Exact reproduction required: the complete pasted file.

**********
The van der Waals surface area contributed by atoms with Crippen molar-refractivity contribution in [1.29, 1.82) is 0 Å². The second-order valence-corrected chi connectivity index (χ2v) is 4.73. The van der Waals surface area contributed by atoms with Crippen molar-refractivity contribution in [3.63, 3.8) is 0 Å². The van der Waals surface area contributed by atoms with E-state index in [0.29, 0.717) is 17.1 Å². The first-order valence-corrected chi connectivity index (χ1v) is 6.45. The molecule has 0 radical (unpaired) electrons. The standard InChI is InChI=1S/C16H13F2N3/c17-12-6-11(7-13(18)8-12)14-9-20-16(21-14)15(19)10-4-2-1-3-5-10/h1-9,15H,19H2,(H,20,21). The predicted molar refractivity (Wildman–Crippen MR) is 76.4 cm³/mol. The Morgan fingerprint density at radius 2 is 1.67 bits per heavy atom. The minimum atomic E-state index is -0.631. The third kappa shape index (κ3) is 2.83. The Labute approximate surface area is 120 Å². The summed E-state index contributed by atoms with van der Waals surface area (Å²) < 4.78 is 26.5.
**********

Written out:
The van der Waals surface area contributed by atoms with Crippen molar-refractivity contribution in [1.29, 1.82) is 0 Å². The second-order valence-corrected chi connectivity index (χ2v) is 4.73. The van der Waals surface area contributed by atoms with Crippen molar-refractivity contribution in [3.63, 3.8) is 0 Å². The van der Waals surface area contributed by atoms with E-state index in [0.29, 0.717) is 17.1 Å². The first-order valence-corrected chi connectivity index (χ1v) is 6.45. The molecule has 0 radical (unpaired) electrons. The standard InChI is InChI=1S/C16H13F2N3/c17-12-6-11(7-13(18)8-12)14-9-20-16(21-14)15(19)10-4-2-1-3-5-10/h1-9,15H,19H2,(H,20,21). The predicted molar refractivity (Wildman–Crippen MR) is 76.4 cm³/mol. The Morgan fingerprint density at radius 2 is 1.67 bits per heavy atom. The minimum atomic E-state index is -0.631. The third kappa shape index (κ3) is 2.83. The Labute approximate surface area is 120 Å². The summed E-state index contributed by atoms with van der Waals surface area (Å²) < 4.78 is 26.5.